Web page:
Book Review: DIAGHILEV: A LIFE by SJENG SCHEIJEN (Oxford University Press)
By Bradley Bambarger <2011>
Debussy — referring to Sergei Diaghilev, prime mover of the Ballets Russes and the catalyst for some of the 20th century’s greatest music, including the French composer’s Jeux — called him “that terrible and charming man, who could make stones dance.”
Diaghilev recognized his gifts and his flaws, early on. Seeking to soothe his family as he aimed to transition from failed composer to impresario, the young Diaghilev wrote this justification: “First of all, I’m a great charlatan, although one with flair; second, I’m a great charmer; third, I have great nerve; fourth, I’m a man with a great deal of logic and few principles; and fifth, I think I lack talent; but, if you like, I think I’ve found my true calling — patron of the arts. Everything has been given to me but money — but that will come.” The money would indeed come — and go and come and go, as he created and held together the Ballets Russes from the scratch of his Dionysian force of will, forward-minded taste and constant-crisis management (“the psychology of the hectic,” he called it). His company was one of Europe’s leading-edge cultural spectacles from 1909 to 1929.
Sjeng Scheijen’s Diaghilev: A Life is an instant classic. The way the book tells the tale — through astounding research and writing of verve — it feels less like biography and more like drama, from Diaghilev’s childhood in a cultured, comfortable Russian world that would soon vanish to those hectic days of riotous Parisian premieres and interpersonal scandal to his demise in 1929 at age 57 from complications of diabetes in Venice, his refuge. Early Ballets Russes productions brought Russian opera to the West for the first time, and the ballets featured not only pioneering dancers and choreographers — including Massine, Fokine, Balanchine and Vaslav Nijinsky, whose affair with the older Diaghilev would end badly for both — but also influential visual artists, led by Léon Bakst. The 1917 ballet Parade featured music by Satie, a scenario by Cocteau and sets by Picasso. The productions were “total theater,” inspired by Diaghilev’s early love of Wagner.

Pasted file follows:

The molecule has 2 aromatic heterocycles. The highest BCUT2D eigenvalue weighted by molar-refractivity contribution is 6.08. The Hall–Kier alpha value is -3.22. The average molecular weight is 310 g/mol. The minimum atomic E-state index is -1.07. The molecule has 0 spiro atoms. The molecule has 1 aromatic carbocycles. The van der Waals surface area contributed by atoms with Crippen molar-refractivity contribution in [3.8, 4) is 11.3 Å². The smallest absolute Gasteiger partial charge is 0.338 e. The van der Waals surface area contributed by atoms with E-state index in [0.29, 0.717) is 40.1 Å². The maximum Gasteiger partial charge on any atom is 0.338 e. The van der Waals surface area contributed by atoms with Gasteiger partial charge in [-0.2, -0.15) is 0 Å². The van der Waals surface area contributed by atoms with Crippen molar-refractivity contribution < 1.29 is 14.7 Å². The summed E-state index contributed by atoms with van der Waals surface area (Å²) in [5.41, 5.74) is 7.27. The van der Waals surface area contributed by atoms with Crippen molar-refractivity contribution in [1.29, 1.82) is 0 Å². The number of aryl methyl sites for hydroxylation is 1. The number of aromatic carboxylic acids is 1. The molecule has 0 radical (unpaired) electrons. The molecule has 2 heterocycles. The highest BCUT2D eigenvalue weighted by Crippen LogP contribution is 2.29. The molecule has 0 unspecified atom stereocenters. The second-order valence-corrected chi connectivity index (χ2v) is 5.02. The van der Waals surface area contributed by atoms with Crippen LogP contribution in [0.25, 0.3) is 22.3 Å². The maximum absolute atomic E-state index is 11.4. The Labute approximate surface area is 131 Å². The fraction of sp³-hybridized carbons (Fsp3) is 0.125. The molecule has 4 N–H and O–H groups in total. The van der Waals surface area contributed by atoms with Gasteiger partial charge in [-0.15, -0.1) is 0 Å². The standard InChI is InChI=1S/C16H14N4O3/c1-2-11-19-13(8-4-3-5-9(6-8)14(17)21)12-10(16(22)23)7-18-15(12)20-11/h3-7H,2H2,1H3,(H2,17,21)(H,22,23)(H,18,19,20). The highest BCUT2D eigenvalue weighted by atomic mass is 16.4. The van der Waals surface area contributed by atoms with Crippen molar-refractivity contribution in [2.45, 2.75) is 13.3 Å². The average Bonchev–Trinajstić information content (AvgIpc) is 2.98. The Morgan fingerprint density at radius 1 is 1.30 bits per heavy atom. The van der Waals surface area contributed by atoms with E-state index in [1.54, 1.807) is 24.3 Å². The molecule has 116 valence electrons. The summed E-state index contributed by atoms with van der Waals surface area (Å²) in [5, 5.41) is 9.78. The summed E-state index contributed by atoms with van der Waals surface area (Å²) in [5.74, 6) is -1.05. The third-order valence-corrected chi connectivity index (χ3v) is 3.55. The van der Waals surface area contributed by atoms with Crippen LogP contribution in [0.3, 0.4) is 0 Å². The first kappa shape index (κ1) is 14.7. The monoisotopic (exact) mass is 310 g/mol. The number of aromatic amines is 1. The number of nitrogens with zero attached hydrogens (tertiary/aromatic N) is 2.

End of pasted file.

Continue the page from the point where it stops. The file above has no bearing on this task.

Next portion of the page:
Diaghilev shepherded into the world Ravel’s Daphnis et Chloé; Falla’s El Sombrero de Tres Picos; Strauss’s Joseph’s Legend; Prokofiev’s Chout, Le Pas d’acier and The Prodigal Son; and Poulenc’s Les biches. Then there are the ever-iconic collaborations with Stravinsky: The Firebird, Petrushka, The Rite of Spring, Les noces. After experiencing The Firebird, Debussy said: “You hear completely new rhythmic combinations! French dancers would never have agreed to dance to such music. . . Ergo, Diaghilev is a great man.” The primal nature of the offerings on hand at the 1913 premiere of The Rite of Spring caused audience riots that are still famous, but Diaghilev recognized good publicity (“exactly what I wanted,” he told Stravinsky) and always sought to lead rather than react to audience taste. The same went for orchestras. When the Vienna Philharmonic resisted playing Petrushka and even insulted the score with the composer present, Diaghilev gave it right back to them, saying, “There was a time when Vienna accused Beethoven of violating the rules of harmony. Do not show yourselves to be as ignorant again.”
There was a rootless, lovelorn sadness to Diaghilev. Scheijen writes that he was “a man with no home of his own and no private life, who lived in the public eye, in theaters, in hotels and restaurants. . . [but] kept his most intimate feelings hidden.” Prokofiev called it right, though, when he described Diaghilev as “a giant, undoubtedly the only one whose dimensions increase the more he recedes into the distance.”
(Originally published in the spring 2011 issue of Listen magazine.)